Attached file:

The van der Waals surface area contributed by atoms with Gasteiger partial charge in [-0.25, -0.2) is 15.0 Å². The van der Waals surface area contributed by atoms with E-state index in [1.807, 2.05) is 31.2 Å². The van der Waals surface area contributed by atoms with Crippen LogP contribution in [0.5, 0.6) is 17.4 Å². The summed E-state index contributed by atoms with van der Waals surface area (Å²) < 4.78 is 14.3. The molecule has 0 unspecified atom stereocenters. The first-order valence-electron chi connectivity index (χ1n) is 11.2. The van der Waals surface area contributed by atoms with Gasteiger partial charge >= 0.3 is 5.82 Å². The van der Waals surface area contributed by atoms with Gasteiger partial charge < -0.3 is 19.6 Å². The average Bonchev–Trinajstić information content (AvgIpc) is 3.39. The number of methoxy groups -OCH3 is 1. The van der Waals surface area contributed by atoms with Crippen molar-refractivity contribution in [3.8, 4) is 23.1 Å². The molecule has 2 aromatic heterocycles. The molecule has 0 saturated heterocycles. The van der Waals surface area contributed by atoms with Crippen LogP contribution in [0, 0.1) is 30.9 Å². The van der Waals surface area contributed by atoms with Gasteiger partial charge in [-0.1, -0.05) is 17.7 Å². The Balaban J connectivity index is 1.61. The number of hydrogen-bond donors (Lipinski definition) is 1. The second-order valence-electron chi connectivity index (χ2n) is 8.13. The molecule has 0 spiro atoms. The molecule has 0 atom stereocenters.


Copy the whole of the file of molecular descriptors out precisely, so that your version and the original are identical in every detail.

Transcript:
The van der Waals surface area contributed by atoms with Gasteiger partial charge in [-0.25, -0.2) is 15.0 Å². The van der Waals surface area contributed by atoms with E-state index in [1.807, 2.05) is 31.2 Å². The van der Waals surface area contributed by atoms with Crippen LogP contribution in [0.5, 0.6) is 17.4 Å². The summed E-state index contributed by atoms with van der Waals surface area (Å²) < 4.78 is 14.3. The molecule has 0 unspecified atom stereocenters. The first-order valence-electron chi connectivity index (χ1n) is 11.2. The van der Waals surface area contributed by atoms with Gasteiger partial charge >= 0.3 is 5.82 Å². The van der Waals surface area contributed by atoms with Gasteiger partial charge < -0.3 is 19.6 Å². The average Bonchev–Trinajstić information content (AvgIpc) is 3.39. The number of methoxy groups -OCH3 is 1. The van der Waals surface area contributed by atoms with Crippen molar-refractivity contribution in [3.8, 4) is 23.1 Å². The molecule has 2 aromatic heterocycles. The molecule has 0 saturated heterocycles. The van der Waals surface area contributed by atoms with Crippen LogP contribution in [0, 0.1) is 30.9 Å². The van der Waals surface area contributed by atoms with Gasteiger partial charge in [-0.1, -0.05) is 17.7 Å². The Balaban J connectivity index is 1.61. The number of hydrogen-bond donors (Lipinski definition) is 1. The second-order valence-electron chi connectivity index (χ2n) is 8.13. The molecule has 0 spiro atoms. The molecule has 0 atom stereocenters.